9. The novel moves back and forth between myth and modern-day “real life.” What did you think of the juxtaposition of folklore and contemporary realism?

10. Of all the themes of this novel—war, storytelling, family, death, myth, etc.—which one resonated the most for you?


(Questions issued by publisher.)

Melissa W.
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Fozzie
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Re: THE TIGER'S WIFE: Week 4, Chapters 10 - 13 and the Novel as a Whole

Let me know when you two are done with the book.  I would love to discuss a few of these questions.

Laura

Reading gives us someplace to go when we have to stay where we are.
Melissa_W
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Re: THE TIGER'S WIFE: Week 4, Chapters 10 - 13 and the Novel as a Whole

Which would you like to start with? :smileyhappy:

Melissa W.
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Re: THE TIGER'S WIFE: Week 4, Chapters 10 - 13 and the Novel as a Whole

How about this question?

 

8. The copy of The Jungle Book Natalia’s grandfather always carries around in his coat pocket is not among the possessions she collects after his death. What do you think happens to it?

 

I think the deathless man came to retrieve it.

Laura

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Re: THE TIGER'S WIFE: Week 4, Chapters 10 - 13 and the Novel as a Whole

That's a possibility.  I didn't think of that but that makes it all a bit more intriguing, fitting the book back into the story.  Early on I had just assumed that someone wherever he died took it - someone with a child, in an area where I'm sure books have become precious due to wartime - and didn't really think about it after.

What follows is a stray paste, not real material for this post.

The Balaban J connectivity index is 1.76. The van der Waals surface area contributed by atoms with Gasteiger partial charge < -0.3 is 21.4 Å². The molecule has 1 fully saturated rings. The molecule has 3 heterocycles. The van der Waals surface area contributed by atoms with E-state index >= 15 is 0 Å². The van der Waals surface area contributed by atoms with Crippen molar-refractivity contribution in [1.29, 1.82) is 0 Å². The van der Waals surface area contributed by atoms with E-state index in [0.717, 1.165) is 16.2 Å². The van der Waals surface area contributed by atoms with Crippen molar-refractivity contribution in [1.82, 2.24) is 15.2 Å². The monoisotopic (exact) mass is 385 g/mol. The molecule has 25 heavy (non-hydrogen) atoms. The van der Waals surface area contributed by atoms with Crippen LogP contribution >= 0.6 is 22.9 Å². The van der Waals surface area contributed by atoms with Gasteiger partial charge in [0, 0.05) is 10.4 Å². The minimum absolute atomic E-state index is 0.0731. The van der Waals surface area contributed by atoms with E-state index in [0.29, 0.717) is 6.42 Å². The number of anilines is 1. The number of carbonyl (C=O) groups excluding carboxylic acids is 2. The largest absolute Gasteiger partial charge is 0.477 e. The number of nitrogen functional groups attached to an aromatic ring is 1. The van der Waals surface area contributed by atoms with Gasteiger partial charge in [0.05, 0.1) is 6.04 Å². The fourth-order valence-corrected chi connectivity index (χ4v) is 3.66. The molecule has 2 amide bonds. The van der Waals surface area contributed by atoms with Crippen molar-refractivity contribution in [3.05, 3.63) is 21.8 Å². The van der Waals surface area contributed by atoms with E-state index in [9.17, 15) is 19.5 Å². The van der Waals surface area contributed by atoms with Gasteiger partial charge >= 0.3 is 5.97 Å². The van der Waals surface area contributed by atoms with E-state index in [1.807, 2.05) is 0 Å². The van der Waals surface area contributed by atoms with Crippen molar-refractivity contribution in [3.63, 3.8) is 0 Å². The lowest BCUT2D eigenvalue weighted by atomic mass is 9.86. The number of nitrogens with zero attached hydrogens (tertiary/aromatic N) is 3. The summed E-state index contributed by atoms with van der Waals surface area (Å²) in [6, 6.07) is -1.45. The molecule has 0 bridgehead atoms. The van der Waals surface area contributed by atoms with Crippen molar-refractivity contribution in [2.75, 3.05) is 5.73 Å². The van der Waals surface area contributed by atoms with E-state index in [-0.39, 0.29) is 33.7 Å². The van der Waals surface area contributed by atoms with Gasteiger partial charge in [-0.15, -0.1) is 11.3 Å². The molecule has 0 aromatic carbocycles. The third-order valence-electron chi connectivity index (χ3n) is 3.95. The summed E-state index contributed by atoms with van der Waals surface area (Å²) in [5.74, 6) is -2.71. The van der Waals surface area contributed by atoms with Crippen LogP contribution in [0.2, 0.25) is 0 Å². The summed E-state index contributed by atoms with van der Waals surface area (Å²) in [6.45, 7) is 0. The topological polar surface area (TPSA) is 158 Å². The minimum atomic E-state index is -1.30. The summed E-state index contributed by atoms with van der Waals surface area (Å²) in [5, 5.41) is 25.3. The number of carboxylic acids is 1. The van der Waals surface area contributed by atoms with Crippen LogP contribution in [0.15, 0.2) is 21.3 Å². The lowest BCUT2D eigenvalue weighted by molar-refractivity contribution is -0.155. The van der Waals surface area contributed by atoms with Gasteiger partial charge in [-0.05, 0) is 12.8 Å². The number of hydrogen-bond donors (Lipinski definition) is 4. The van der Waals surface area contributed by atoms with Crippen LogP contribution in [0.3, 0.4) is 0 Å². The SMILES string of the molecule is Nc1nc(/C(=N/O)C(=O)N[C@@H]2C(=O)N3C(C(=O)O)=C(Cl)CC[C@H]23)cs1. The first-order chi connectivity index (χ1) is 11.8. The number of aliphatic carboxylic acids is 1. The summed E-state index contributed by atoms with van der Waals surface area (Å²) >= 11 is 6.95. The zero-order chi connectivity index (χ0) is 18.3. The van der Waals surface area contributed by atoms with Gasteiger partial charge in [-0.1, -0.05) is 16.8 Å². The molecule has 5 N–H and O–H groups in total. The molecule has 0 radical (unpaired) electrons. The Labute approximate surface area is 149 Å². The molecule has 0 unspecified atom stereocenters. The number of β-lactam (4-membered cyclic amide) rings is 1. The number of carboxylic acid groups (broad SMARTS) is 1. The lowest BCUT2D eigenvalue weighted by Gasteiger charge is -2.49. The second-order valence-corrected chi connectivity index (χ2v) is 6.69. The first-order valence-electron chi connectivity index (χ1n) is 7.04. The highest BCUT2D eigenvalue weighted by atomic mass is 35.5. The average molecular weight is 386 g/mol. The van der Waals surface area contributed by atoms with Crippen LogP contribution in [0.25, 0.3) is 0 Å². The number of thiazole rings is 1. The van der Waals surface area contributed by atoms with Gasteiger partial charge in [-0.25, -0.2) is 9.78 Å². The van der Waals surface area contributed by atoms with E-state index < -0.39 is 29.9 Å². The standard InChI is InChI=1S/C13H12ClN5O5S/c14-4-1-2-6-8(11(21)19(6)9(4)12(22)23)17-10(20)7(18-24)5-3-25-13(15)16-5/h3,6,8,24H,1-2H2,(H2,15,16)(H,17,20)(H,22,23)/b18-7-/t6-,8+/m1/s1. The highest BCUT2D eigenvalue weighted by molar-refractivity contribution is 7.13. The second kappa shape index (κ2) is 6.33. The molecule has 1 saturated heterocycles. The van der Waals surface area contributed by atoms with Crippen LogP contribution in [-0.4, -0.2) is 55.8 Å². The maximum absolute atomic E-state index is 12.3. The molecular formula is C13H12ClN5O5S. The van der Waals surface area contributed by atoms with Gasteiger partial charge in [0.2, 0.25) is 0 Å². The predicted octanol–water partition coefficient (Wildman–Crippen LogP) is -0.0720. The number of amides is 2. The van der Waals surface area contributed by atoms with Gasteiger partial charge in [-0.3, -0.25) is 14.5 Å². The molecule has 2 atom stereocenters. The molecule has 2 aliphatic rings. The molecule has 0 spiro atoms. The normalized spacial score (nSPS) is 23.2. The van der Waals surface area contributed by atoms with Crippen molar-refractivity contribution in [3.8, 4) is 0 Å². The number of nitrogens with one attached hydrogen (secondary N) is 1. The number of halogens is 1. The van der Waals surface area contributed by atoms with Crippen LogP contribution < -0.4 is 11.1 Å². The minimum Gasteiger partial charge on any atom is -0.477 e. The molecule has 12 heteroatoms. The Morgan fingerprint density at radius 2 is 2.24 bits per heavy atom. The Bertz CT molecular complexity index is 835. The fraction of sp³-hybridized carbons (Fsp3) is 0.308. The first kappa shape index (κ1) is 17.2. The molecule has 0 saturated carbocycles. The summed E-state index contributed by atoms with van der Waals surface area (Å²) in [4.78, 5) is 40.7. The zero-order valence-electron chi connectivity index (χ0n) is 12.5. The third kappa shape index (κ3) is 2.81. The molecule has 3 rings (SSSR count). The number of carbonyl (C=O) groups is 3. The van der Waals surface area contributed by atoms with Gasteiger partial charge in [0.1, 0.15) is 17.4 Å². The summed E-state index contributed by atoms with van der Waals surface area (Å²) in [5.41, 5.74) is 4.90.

Anyone else?


Fozzie wrote:

How about this question?

 

8. The copy of The Jungle Book Natalia’s grandfather always carries around in his coat pocket is not among the possessions she collects after his death. What do you think happens to it?

 

I think the deathless man came to retrieve it.


 

 

 

Melissa W.
I read and knit and dance. Compulsively feel yarn. Consume books. Darn tights. Drink too much caffiene. All that good stuff.
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Re: THE TIGER'S WIFE: Week 4, Chapters 10 - 13 and the Novel as a Whole

I am glad that you had a different opinion!  Makes things more interesting.
I'll pick another question or two later today.

Melissa_W wrote:

That's a possibility.  I didn't think of that but that makes it all a bit more intriguing, fitting the book back into the story.  Early on I had just assumed that someone wherever he died took it - someone with a child, in an area where I'm sure books have become precious due to wartime - and didn't really think about it after.

 

Anyone else?


Fozzie wrote:

How about this question?

 

8. The copy of The Jungle Book Natalia’s grandfather always carries around in his coat pocket is not among the possessions she collects after his death. What do you think happens to it?

 

I think the deathless man came to retrieve it.


 

 

Laura